In Bluefields, Nicaragua, the month of May is a celebration of the beginning of the rainy season, ruled by Mayayaya, a fertility goddess that the population worships by throwing parties in the street on random days, parading down the street dressed in carnival-style outfits and marching en masse on the last day of the month through the creole neighborhoods, following the band and shaking the maypole tree.
That last part is the Tulululu. From the history I could find, the original name is the Tulu lulu pas anda, and it started with a group of people singing, dancing and shaking the May pole tree in Old Bank barrio and in Cotton Tree. They would leave out during the late evening and march toward the center of town where the celebration would continue.
This year, though sponsored by Flor de Cana and full of Nicaraguan TV reporters, was similar to the “old days” with both groups leaving out and meeting more or less in the middle before marching on to the basketball court in Beholden.
And, of course, they were dancing the Tulululu for blocks!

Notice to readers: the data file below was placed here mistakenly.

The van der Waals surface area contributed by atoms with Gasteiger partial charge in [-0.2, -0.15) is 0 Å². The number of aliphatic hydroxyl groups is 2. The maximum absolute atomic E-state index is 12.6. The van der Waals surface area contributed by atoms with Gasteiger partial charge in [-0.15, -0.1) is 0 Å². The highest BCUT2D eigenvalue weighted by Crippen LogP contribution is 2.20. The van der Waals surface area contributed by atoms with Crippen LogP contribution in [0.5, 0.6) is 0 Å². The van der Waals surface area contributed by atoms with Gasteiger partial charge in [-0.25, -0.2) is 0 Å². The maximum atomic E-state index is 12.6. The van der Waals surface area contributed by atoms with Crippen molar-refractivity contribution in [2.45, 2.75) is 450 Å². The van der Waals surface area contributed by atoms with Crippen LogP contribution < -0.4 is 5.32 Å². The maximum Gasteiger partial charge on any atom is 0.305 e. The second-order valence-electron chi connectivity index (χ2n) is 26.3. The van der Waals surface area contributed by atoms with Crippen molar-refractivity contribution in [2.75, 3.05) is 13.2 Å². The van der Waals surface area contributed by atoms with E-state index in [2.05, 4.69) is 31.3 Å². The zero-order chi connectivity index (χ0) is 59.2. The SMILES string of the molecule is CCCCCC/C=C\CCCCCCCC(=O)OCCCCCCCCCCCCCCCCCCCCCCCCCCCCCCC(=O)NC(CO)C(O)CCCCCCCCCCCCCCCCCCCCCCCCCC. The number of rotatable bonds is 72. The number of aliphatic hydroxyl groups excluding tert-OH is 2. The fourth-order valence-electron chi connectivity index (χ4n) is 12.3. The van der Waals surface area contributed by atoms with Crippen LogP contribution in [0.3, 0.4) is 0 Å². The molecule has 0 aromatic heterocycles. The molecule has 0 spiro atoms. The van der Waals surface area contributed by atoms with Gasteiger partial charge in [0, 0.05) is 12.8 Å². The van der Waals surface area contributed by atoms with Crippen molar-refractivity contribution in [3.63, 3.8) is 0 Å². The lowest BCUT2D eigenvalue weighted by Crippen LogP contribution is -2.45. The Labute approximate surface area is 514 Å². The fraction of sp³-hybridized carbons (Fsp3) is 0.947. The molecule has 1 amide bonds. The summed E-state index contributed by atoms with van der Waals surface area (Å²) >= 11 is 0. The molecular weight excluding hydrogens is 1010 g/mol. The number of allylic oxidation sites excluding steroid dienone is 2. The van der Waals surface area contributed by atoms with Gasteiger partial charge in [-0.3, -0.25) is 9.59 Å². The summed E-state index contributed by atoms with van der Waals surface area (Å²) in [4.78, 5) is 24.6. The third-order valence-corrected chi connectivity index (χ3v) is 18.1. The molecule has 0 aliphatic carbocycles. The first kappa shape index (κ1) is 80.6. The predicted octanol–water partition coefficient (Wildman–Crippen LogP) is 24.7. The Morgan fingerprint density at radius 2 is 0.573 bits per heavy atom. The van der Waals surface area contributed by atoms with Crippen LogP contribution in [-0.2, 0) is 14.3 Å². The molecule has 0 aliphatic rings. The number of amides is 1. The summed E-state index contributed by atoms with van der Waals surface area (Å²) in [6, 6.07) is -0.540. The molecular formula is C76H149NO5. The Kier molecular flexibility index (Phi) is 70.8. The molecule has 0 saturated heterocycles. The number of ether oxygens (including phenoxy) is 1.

The party continued with Caribbean Taste playing all the old Maypole favorites from waaay back, then they put on the dirty dancehall and the crowd really got down. Sorry I don’t have any photos; I was too busy dancing! The crowds moved on to Four Brothers after that but I had to call it a night.
All in all I have to say it was the best Tulululu I had experienced. It went back to its roots with the two groups meeting in the middle of town (which was the first time I have seen them do that), and right as Old Bank met Cotton Tree, the rain began. Everyone was dancing to the band, soaking wet and loving it. Perfect.
If you were there, let me know what you thought. If you wished you could have been, well, there is always next year!